Cozy blankets, activity books and cookies from a local Girl Scout offered a measure of comfort to cancer patients at Advocate Children's Hospital.
The two years of work earned Jennifer Meyer, 18, of Homer Glen, the prestigious Gold Award in June from Girl Scouts of the United States of America. Meyer was the only member of Troop 70278 to receive the honor. The 12-member troop is part of the Girl Scouts of Greater Chicago and Northwest Indiana council.
Meyer got the idea for her "Project Hope" after her sister was treated for Ewing's sarcoma, a rare cancer found in the bone or soft tissue, at the University of Chicago Medicine Comer Children's Hospital.
"When I'd go visit her, I'd see all these babies and 17-year-olds who were bald, having to go through all the things she had to go through," said Meyer, a scout for 13 years. "I wanted to do something to help them."
Meyer's project comprised five steps that spanned two years and involved friends, family and neighbors. Step one was designing and making 110 activity books with crayons, pencils and pens, so the kids would have something to do in between cancer treatments. She included books with sudoku, crossword puzzles and word searches. Step two was soliciting donations from neighbors and friends to buy Girl Scout cookies for the kids in the hospital.
For step three, Meyer donated blood periodically for the patients, since they need regular transfusions, "just to add more of a supply because they could always use more," she said.
Meyer went to three different KinderCare day care centers for step four, talking to children about how cancer patients who are bald and look different are just special, not bad. Meyer used the book "Zink the Zebra" by Kelly Weil, written by a young girl with cancer who describes the story of an animal who looked different because of its spots.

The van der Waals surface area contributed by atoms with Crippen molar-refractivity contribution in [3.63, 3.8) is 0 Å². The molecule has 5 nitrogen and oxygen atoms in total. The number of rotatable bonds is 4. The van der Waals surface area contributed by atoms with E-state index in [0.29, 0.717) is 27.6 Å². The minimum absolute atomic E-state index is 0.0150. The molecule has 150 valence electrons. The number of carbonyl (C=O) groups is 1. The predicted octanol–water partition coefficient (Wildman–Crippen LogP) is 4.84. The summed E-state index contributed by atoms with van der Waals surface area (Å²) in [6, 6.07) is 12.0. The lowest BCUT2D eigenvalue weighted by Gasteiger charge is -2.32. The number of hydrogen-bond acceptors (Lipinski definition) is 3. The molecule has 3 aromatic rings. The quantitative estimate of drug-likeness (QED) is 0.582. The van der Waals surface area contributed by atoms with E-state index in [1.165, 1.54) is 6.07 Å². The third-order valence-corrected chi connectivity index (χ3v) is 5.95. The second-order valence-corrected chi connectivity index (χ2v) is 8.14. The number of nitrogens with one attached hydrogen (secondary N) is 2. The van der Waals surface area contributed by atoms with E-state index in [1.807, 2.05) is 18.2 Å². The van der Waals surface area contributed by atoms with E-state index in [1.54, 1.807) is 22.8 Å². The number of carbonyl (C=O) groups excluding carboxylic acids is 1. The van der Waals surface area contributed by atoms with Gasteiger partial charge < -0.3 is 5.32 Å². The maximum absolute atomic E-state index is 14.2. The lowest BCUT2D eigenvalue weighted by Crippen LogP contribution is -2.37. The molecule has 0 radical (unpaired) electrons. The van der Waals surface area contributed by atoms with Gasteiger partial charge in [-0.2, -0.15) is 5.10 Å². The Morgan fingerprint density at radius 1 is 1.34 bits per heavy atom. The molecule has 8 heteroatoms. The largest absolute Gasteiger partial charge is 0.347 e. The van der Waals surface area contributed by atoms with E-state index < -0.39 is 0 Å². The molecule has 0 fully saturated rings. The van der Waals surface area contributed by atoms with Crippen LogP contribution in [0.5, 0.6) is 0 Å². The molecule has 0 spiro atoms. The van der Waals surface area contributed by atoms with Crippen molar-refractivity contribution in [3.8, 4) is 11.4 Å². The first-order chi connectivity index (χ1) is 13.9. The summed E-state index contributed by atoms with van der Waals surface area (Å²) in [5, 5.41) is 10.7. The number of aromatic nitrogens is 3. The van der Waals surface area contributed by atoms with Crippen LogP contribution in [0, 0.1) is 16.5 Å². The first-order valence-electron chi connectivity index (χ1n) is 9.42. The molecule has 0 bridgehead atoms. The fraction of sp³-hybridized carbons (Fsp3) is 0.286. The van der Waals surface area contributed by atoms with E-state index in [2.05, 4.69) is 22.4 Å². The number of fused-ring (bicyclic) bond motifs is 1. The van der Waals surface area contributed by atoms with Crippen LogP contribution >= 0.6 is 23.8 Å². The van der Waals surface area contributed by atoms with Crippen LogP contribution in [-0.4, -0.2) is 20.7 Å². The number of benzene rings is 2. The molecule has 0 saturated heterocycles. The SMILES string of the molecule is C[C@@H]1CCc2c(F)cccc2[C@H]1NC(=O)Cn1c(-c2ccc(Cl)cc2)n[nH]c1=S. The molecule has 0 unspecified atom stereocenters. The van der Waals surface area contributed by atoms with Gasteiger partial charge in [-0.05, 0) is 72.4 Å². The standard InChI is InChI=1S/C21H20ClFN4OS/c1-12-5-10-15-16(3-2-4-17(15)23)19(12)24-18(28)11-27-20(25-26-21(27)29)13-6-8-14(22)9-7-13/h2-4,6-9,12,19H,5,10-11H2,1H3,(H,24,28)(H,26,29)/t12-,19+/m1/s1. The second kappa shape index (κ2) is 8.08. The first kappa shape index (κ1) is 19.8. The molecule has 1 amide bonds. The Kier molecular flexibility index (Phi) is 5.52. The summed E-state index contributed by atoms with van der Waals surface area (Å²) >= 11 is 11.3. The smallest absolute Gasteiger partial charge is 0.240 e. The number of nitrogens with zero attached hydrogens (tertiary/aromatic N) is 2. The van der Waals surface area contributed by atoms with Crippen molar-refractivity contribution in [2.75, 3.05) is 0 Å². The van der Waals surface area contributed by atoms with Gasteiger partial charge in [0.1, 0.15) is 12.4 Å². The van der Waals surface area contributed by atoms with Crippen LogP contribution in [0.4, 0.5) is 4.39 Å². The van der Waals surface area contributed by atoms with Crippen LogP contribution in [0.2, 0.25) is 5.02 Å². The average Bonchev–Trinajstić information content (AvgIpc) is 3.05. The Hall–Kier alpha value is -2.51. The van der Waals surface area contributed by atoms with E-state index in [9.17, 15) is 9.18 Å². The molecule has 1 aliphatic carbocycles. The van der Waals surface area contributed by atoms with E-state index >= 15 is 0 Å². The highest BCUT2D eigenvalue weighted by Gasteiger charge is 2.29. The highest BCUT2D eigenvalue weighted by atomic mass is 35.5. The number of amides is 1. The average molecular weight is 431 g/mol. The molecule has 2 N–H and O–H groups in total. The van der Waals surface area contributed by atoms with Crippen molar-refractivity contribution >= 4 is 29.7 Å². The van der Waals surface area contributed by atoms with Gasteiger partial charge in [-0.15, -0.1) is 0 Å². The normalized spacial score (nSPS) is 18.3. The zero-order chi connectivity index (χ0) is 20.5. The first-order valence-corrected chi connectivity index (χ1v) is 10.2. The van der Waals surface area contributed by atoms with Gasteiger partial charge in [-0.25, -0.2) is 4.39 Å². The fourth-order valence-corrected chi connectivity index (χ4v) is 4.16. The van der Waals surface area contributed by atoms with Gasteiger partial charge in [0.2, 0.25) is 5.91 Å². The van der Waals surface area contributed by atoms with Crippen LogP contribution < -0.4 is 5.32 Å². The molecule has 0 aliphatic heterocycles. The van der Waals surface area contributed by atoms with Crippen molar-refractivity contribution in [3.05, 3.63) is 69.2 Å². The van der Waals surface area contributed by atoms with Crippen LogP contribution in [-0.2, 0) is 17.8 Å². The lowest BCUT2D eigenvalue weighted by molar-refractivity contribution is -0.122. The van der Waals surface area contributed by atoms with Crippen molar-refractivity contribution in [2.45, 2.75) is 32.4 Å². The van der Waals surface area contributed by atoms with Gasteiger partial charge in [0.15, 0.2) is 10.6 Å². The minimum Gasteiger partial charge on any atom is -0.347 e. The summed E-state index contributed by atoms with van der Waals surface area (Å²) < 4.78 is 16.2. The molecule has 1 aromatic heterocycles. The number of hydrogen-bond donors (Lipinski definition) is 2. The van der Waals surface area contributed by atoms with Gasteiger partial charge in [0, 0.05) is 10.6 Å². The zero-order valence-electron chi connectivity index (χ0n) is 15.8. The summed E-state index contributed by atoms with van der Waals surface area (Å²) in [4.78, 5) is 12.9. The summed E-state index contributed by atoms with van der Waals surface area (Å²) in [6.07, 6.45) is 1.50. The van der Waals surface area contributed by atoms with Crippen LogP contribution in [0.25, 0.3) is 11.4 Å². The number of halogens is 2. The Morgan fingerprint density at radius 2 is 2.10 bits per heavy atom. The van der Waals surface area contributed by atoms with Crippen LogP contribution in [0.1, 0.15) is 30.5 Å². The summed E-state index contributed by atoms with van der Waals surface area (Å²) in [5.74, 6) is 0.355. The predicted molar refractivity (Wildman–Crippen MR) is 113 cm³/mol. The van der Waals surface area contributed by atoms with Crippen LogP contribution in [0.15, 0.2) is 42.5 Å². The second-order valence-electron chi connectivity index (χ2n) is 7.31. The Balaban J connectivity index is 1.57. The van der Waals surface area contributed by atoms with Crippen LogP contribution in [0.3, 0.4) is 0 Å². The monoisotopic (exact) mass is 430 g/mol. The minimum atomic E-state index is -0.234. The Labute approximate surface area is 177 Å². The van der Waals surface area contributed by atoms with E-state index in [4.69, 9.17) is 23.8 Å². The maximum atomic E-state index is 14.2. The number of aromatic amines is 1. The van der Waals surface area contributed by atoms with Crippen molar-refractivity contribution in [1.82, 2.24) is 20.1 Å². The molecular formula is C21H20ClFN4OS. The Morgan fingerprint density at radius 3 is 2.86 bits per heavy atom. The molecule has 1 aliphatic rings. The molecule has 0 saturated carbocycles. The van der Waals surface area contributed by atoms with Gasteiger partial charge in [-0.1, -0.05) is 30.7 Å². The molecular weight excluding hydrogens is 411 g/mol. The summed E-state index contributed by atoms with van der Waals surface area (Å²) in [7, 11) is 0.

The final step was making blankets from fleece and other materials.
Meyer's award was a booklet that included a patch and pin to go on her Scout vest.
"I made countless friends and memories, and experienced and learned hundreds of lessons and life skills," said Meyer about her years as a Scout.
The most important lesson, she said, was how to always stay calm and do whatever was needed to reach her goals.
The troop earned a Bronze Award for holding a bake sale and donating the proceeds to a local animal shelter. The troop also received a Silver Award for teaching autistic kids how to play Gaelic football once a week for four weeks.
Cheryl Meyer, Jennifer's mom and leader of the troop, said she was proud of her daughter's accomplishment.
"She probably put in 104 hours in the actual project," said Meyer, who was a girl scout when she was young. "It's just a great honor," she said.
Maria Wynne, CEO of Girl Scouts of Greater Chicago and Northwest Indiana said in a press release the award was indeed an accomplishment.
"Earning the Girl Scout Gold Award is an immense accomplishment which requires girls to use the leadership skills they developed in Girl Scouting to effect positive change in their communities," said Wynne. "These young trailblazers create a legacy of social impact with their projects and learn a lot about the strength of their abilities in the process."
"They lead by example and are helping to move the needle on gender inequities in leadership," Wynne added.